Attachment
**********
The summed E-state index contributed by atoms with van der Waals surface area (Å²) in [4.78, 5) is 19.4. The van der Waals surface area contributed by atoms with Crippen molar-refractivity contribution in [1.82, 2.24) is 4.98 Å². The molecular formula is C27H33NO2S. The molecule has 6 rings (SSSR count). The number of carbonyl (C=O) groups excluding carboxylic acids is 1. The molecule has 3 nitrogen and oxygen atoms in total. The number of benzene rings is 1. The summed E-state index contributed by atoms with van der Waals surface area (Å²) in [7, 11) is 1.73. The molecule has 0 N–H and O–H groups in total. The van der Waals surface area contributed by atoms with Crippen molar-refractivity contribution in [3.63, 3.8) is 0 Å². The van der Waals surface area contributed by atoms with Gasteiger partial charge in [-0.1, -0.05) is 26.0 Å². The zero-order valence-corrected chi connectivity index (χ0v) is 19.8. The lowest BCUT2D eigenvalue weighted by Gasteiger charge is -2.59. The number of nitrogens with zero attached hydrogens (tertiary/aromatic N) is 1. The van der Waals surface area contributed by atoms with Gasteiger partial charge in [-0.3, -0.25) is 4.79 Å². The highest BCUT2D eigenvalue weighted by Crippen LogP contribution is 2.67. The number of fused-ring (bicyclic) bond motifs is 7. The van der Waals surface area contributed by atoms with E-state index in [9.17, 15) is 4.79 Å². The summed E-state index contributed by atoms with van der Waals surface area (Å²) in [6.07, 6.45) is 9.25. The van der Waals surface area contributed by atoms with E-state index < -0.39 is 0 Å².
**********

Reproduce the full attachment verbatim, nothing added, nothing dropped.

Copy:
The summed E-state index contributed by atoms with van der Waals surface area (Å²) in [4.78, 5) is 19.4. The van der Waals surface area contributed by atoms with Crippen molar-refractivity contribution in [1.82, 2.24) is 4.98 Å². The molecular formula is C27H33NO2S. The molecule has 6 rings (SSSR count). The number of carbonyl (C=O) groups excluding carboxylic acids is 1. The molecule has 3 nitrogen and oxygen atoms in total. The number of benzene rings is 1. The summed E-state index contributed by atoms with van der Waals surface area (Å²) in [7, 11) is 1.73. The molecule has 0 N–H and O–H groups in total. The van der Waals surface area contributed by atoms with Crippen molar-refractivity contribution in [3.63, 3.8) is 0 Å². The van der Waals surface area contributed by atoms with Gasteiger partial charge in [-0.1, -0.05) is 26.0 Å². The zero-order valence-corrected chi connectivity index (χ0v) is 19.8. The lowest BCUT2D eigenvalue weighted by Gasteiger charge is -2.59. The number of nitrogens with zero attached hydrogens (tertiary/aromatic N) is 1. The van der Waals surface area contributed by atoms with Gasteiger partial charge in [-0.3, -0.25) is 4.79 Å². The highest BCUT2D eigenvalue weighted by Crippen LogP contribution is 2.67. The number of fused-ring (bicyclic) bond motifs is 7. The van der Waals surface area contributed by atoms with E-state index in [9.17, 15) is 4.79 Å². The summed E-state index contributed by atoms with van der Waals surface area (Å²) in [6.07, 6.45) is 9.25. The van der Waals surface area contributed by atoms with E-state index < -0.39 is 0 Å².